They don’t require glucose consumption. This difference means that the average human will often let emotions lead, even if the situation requires critical thinking. This is especially dangerous when you have to deal with a busy day. When you’re tired or busy, the decisions you make are bound to be more emotional and impulsive.

Keep this in mind when you have to make critical decisions. If you can, schedule a time to think about those choices on days when you don’t have much to do. That way, you will have more energy to tap into the logical side of your brain and make the best decision you can.

2.    Logical Thinking Is More Objective

Another core difference between logical and emotional thinking is the level of objectivity those processes engage in. The more logical a person is, the more of an objective point of view they will have over a situation.

When it comes to many areas of your life, you need to approach things with a great deal of objectivity. As you grow up, you start to have more and more responsibilities that affect many people. You no longer have to take care of just yourself. You have to take others’ opinions and needs into consideration.

If, for example, you have to make a workplace decision, you have to consider the well-being of your colleagues. You can’t be subjective and push for what you want because you want it when working in a team. In these situations, you need to keep your cool and be logical.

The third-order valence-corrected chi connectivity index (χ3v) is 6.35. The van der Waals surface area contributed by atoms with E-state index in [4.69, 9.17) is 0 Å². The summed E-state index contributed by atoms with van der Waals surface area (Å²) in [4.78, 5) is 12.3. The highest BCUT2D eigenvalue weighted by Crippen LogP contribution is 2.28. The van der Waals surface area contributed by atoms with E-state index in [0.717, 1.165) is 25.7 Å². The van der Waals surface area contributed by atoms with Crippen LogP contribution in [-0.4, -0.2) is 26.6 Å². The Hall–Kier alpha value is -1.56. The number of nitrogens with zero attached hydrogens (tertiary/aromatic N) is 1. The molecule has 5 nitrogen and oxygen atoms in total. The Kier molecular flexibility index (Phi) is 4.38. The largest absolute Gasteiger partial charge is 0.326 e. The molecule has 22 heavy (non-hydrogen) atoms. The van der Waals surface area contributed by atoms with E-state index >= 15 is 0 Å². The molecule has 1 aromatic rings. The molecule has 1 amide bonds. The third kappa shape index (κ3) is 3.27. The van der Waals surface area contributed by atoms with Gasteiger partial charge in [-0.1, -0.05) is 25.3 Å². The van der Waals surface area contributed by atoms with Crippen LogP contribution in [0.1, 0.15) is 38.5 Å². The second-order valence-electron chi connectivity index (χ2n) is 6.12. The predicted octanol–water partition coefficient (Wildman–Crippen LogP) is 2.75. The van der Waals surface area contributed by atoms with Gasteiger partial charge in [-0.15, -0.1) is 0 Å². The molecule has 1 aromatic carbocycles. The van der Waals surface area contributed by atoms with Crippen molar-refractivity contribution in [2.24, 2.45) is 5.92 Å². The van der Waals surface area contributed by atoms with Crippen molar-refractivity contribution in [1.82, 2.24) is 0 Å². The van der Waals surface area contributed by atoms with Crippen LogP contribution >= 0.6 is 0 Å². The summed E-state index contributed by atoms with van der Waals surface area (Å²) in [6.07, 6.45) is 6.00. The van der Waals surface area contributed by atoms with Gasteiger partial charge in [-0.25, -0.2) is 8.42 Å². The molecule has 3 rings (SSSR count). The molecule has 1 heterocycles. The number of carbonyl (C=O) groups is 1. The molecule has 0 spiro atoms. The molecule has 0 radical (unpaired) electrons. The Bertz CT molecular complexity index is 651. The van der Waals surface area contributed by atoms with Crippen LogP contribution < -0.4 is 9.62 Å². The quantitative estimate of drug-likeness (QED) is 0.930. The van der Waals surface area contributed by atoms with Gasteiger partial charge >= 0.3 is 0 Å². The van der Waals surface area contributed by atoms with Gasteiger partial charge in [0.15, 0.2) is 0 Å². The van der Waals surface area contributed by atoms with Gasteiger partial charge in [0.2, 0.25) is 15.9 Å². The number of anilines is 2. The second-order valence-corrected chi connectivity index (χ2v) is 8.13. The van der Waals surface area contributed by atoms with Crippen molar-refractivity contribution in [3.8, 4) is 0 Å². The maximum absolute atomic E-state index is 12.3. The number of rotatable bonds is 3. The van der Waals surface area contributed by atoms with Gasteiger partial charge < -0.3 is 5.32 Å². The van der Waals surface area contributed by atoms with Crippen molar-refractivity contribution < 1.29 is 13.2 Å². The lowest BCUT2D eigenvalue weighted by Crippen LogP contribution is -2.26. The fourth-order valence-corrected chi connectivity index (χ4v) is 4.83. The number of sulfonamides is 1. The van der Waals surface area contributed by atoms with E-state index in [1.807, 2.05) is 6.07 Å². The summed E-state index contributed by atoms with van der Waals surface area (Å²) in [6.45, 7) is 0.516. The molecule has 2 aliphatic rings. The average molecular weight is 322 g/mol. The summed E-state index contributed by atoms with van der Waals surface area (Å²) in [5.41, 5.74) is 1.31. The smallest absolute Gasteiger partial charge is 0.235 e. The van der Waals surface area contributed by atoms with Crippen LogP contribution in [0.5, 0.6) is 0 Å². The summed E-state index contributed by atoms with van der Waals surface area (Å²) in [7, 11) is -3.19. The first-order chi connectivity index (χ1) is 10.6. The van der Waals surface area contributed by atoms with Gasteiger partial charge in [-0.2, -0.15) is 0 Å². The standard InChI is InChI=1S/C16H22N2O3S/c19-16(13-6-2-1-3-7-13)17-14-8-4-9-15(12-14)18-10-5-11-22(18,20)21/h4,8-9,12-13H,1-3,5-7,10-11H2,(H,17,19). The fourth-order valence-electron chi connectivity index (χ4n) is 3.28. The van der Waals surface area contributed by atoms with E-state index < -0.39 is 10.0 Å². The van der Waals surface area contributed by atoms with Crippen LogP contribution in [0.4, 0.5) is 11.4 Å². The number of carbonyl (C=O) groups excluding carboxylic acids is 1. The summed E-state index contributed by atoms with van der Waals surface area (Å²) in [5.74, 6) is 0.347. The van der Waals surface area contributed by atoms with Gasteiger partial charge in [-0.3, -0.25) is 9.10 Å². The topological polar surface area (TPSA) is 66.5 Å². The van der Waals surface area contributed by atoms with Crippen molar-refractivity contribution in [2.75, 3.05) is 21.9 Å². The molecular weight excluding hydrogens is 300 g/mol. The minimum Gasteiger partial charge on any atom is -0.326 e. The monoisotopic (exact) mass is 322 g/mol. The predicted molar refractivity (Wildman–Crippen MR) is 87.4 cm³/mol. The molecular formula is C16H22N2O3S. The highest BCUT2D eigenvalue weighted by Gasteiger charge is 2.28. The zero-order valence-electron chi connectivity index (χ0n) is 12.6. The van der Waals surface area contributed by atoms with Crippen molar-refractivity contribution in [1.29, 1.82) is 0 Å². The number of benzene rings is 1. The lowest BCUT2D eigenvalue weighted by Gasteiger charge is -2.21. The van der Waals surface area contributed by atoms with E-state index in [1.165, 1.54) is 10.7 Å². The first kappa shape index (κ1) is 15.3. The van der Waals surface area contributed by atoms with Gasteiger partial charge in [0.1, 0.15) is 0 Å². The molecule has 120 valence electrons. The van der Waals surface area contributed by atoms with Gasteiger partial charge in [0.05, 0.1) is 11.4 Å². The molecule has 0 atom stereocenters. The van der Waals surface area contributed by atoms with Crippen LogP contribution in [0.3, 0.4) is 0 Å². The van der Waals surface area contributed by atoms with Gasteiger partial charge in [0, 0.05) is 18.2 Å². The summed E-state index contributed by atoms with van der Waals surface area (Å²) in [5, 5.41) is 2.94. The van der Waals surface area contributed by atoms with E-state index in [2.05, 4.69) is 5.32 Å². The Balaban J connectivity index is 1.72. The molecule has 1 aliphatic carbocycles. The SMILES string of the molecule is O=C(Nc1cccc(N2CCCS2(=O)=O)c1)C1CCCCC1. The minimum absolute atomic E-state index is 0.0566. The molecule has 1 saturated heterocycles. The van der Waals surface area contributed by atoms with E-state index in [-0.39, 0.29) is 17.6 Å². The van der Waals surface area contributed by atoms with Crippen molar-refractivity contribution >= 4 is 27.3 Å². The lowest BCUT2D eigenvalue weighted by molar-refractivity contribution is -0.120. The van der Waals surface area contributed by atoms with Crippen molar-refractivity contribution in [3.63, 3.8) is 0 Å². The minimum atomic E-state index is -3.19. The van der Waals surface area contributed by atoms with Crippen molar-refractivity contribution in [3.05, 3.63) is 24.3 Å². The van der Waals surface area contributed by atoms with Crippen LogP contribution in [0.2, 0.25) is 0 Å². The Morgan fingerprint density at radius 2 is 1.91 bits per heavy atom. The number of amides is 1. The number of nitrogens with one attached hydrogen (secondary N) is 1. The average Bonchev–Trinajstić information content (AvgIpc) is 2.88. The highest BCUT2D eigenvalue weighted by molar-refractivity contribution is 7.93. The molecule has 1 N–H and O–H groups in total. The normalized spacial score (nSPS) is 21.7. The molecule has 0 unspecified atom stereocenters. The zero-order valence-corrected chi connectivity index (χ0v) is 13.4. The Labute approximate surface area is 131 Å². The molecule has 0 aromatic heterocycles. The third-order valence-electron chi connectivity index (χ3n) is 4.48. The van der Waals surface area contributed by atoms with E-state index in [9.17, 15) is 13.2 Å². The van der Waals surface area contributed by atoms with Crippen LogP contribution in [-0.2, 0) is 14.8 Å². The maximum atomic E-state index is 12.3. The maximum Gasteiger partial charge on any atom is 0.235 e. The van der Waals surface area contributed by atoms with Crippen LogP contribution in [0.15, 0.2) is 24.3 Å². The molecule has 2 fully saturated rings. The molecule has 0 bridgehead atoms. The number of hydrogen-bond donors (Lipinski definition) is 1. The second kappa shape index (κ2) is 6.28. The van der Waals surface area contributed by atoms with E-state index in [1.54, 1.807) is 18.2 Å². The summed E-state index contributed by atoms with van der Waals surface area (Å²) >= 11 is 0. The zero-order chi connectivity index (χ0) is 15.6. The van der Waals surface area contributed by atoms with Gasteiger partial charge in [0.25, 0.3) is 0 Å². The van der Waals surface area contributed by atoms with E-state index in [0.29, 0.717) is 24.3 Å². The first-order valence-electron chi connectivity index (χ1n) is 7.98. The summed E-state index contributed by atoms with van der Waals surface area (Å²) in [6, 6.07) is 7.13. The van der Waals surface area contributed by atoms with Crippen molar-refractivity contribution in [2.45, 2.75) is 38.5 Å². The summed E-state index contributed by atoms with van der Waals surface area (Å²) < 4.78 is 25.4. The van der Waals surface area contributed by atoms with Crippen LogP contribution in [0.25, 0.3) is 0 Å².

Emotions tie to your personal beliefs, values, and experiences. Because of that, an emotional reaction also means being subjective. Emotions push you to make decisions that are good for you while disregarding what’s good for others. While it’s true that emotions can make you considerate of certain people, that usually only happens with the people you care about. From that point of view, emotions might help you make personal choices but should never be involved in professional decisions.

Because of the difference in the level of objectivity between being logical and being emotional, you need to be aware of the context you’re in. In a severe professional environment, you should always use critical thinking. If you have to make choices about your personal life and relationships, it may be good to use emotional thinking.

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3.    Emotional Decision-Making Is Faster

While critical thinking is critical to ensure you make the best choices, some decisions can be time-sensitive. Because emotional thinking relies on intuition, it can be the fastest route towards making a choice.

When trying to be logical, you risk spending a lot of time figuring out every little detail. In some cases, that can be good, like when thinking about a significant career change. But many choices people make have to be made under time pressure. Emotions are based on who you are as a person and what you’ve experienced in the past. They have the advantage that they’re tied to your past.

Your emotions know what you’ve been through and what decisions worked out for you in the past. Because of this set of knowledge, your brain has the resources to lead you to a decent decision almost instantaneously. Allow yourself to rely on gut feelings and intuitions when you’re in a time crunch.

If you have to make a split-second decision, don’t try to force logic into it. Logic will do you more harm than good because it will lead you to overthink and second guess yourself. It will make you more unsure of your decisions. Go with whatever feels right to you at that moment because that’s the best decision you will be able to make in that little time.

4.    Emotions Can Guide You

When people have to make decisions, they need a little guidance. Even if they have all the information required to make the right decision, they still need a boost of confidence.